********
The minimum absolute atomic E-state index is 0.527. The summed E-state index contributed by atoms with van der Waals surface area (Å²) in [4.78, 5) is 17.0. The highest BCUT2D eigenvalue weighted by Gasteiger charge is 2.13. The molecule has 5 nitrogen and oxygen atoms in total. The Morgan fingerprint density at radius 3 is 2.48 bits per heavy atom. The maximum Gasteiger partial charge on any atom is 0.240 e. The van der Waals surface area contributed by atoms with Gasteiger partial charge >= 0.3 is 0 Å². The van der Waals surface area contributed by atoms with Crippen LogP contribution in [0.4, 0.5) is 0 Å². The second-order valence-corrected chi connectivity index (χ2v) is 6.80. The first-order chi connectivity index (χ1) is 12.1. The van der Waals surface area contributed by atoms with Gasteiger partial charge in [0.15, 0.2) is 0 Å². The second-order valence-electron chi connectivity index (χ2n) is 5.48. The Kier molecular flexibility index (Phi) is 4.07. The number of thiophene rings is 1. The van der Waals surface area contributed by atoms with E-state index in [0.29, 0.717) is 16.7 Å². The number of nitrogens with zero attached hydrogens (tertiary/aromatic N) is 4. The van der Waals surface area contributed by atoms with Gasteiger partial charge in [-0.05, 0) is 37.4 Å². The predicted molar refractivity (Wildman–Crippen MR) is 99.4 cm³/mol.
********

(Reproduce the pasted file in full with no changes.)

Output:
The minimum absolute atomic E-state index is 0.527. The summed E-state index contributed by atoms with van der Waals surface area (Å²) in [4.78, 5) is 17.0. The highest BCUT2D eigenvalue weighted by Gasteiger charge is 2.13. The molecule has 5 nitrogen and oxygen atoms in total. The Morgan fingerprint density at radius 3 is 2.48 bits per heavy atom. The maximum Gasteiger partial charge on any atom is 0.240 e. The van der Waals surface area contributed by atoms with Gasteiger partial charge >= 0.3 is 0 Å². The van der Waals surface area contributed by atoms with Crippen LogP contribution in [0.4, 0.5) is 0 Å². The second-order valence-corrected chi connectivity index (χ2v) is 6.80. The first-order chi connectivity index (χ1) is 12.1. The van der Waals surface area contributed by atoms with Gasteiger partial charge in [0.15, 0.2) is 0 Å². The second-order valence-electron chi connectivity index (χ2n) is 5.48. The Kier molecular flexibility index (Phi) is 4.07. The number of thiophene rings is 1. The van der Waals surface area contributed by atoms with E-state index in [0.29, 0.717) is 16.7 Å². The number of nitrogens with zero attached hydrogens (tertiary/aromatic N) is 4. The van der Waals surface area contributed by atoms with Gasteiger partial charge in [-0.05, 0) is 37.4 Å². The predicted molar refractivity (Wildman–Crippen MR) is 99.4 cm³/mol.